In this design, the building has a sloped standing seam steel roof with a 50-year lifespan, large fascia and shadow lines, stucco on the upper portion of the walls and stone or brick work to give weight to the lower walls.

The structure of the building would be an insulated PVC stay-in place concrete form work such as Octaform®. There are numerous advantages to this type of wall system; it provides a water and fire resistant protective shell, insulation can be added prior to concrete placement and, because the form work stays in place, additional finishing is not needed but can be added if desired for design purposes.

Additional features of this building would include:

  1. Complementary undercarriage wash to each customer triggered by an under floor loop detector at the entrance to the self-serve wash bay door.
  2. High security lighting with 4 x 400 watt metal halide lights per wash bay and 8 x 400 watt lights in the drive isle.
  3. Self cleaning floors with a 7” slope on all four sides to the 5’ x 10’ x 6’ deep in-bay sump pit in each wash bay.
  4. High intensity digital signs to notify the self-serve customers if all the bays are full or to proceed at entrance door.
  5. Fog free environment and under floor heating.
  6. East wall of the touch-less wash bay to be 80 percent tempered glass with automatic cleaning using the RO recovered water from the wash bay and directional nozzles.
  7. Touch-less wash bay to be conveyorized and self loading with a capacity of 40 to 80 cars per hour.
  8. In-house cross-marketing schemes to include pet wash and lube/detail, self-serve and touch-less.

Outside cross-marketing partners could include the adjacent fast food restaurant and the health club.

__________________________
Bruce Summers works at Superior Computer Drafting & Design Calgary, AB.


Judges’ comments on Summers

Robert Roman:
Summers recognized the need to have a multiple profit center operation to maximize the return from this site.

Summers moved one of the curb cuts, which I believe violates one of the conditions of the contest.

Without moving the curb cut, this design and layout would not be possible. I also believe the entrance to the enclosed self-service facility is too tight and entry would be difficult due to the narrow navigation lanes.

Given the amount of build-outs involved with this design, I do not believe that this business model would be capable of maximizing the revenue potential of this location and site.

This is really not a self-service market.

Chuck Howard:
Summers has a unique combination of services including a dog wash.

This is definitely a cold weather operation with the self-serve all inside the building; however, maneuvering inside of a building and backing out of wash bays creates problems for customers and the operator.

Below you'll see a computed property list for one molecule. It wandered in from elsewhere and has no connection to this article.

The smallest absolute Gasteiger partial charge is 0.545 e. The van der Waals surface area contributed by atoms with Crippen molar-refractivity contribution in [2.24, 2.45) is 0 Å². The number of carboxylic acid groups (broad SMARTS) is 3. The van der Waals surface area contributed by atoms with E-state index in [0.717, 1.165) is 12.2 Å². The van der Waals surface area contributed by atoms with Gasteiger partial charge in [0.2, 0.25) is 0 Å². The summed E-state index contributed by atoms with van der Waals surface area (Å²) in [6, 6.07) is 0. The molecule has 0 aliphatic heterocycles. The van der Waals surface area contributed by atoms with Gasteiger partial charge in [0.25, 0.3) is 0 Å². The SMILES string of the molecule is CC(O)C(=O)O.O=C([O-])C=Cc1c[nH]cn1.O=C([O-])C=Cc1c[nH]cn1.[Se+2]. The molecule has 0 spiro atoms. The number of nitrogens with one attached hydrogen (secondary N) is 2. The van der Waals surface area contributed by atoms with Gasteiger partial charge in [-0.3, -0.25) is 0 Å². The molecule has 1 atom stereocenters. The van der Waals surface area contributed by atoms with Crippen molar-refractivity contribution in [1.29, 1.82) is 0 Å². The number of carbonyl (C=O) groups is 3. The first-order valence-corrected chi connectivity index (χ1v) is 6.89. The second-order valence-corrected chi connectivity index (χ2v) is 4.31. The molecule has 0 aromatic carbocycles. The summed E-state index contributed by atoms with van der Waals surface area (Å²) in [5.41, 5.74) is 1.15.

Maneuvering on the site in general could be a problem for some drivers, especially with the tight turns leaving the lube detail bays.

Parking for the dog wash could be a problem since people may try to park as close to the door as possible.

I do like the concept and the building is attractive.

Self-service bays and an in-bay auto perfect this location
By Russ Keller, RECLAIM

The first thing to look at is the customer base. They earn 75K per year and live in 175K dwellings. This means a lot of discretionary income for nice cars.

Eighty thousand living in a three-mile radius doesn’t seem possible; I will take that as a typo and go with 8,000, which is huge, living in small single-family homes that must be pretty well clustered together.

The demographics show this area is very congested by the number of lanes in each direction and the 110,000 cars per day driving by.

This wash must have a high capacity in terms of cars per minute with good ingress and egress. This excludes any full-service tunnel carwash, and leaves only high capacity in bay automatics and self serve.

I propose a four or five bay self-service with two in-bay automatics capable of offering a high throughput and a choice of friction (for an arguably better wash) and touch free for speed.

This allows 24/7 operations in this high-density location.

The layout incorporates both entrances for easy ingress and egress to roads A and B allowing for plenty of space to maneuver in this high-volume location.

The high car counts demand lots of room or we stand the risk of parking lot mishaps. My goal is to give lots of room to allow many cars easy access, with good visibility.

For street visibility there is a lighted rotating sign informing customers we are open day or night. This rotating sign would be easily visible from any direction.